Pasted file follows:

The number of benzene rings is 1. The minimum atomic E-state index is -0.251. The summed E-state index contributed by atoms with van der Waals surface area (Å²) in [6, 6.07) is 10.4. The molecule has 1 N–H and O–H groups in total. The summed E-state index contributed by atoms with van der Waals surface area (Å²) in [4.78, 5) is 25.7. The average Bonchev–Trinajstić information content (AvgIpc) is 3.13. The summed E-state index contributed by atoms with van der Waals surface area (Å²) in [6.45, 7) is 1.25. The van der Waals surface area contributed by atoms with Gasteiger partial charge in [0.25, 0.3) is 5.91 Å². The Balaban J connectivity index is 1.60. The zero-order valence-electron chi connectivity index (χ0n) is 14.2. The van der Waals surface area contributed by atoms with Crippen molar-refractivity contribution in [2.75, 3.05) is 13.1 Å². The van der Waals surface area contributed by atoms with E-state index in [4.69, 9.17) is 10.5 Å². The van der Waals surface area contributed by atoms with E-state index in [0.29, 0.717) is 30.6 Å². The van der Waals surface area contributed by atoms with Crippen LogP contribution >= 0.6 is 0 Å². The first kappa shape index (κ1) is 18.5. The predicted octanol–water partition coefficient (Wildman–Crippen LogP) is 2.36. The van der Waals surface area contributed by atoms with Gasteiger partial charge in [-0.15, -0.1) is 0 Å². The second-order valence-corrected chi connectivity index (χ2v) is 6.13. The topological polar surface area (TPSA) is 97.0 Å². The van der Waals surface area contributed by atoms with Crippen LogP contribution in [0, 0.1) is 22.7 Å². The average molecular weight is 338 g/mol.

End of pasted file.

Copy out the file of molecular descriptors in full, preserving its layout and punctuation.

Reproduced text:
The number of benzene rings is 1. The minimum atomic E-state index is -0.251. The summed E-state index contributed by atoms with van der Waals surface area (Å²) in [6, 6.07) is 10.4. The molecule has 1 N–H and O–H groups in total. The summed E-state index contributed by atoms with van der Waals surface area (Å²) in [4.78, 5) is 25.7. The average Bonchev–Trinajstić information content (AvgIpc) is 3.13. The summed E-state index contributed by atoms with van der Waals surface area (Å²) in [6.45, 7) is 1.25. The van der Waals surface area contributed by atoms with Gasteiger partial charge in [0.25, 0.3) is 5.91 Å². The Balaban J connectivity index is 1.60. The zero-order valence-electron chi connectivity index (χ0n) is 14.2. The van der Waals surface area contributed by atoms with Crippen molar-refractivity contribution in [2.75, 3.05) is 13.1 Å². The van der Waals surface area contributed by atoms with E-state index in [4.69, 9.17) is 10.5 Å². The van der Waals surface area contributed by atoms with E-state index in [0.29, 0.717) is 30.6 Å². The van der Waals surface area contributed by atoms with Crippen LogP contribution >= 0.6 is 0 Å². The first kappa shape index (κ1) is 18.5. The predicted octanol–water partition coefficient (Wildman–Crippen LogP) is 2.36. The van der Waals surface area contributed by atoms with Gasteiger partial charge in [-0.15, -0.1) is 0 Å². The second-order valence-corrected chi connectivity index (χ2v) is 6.13. The topological polar surface area (TPSA) is 97.0 Å². The van der Waals surface area contributed by atoms with Crippen LogP contribution in [0, 0.1) is 22.7 Å². The average molecular weight is 338 g/mol.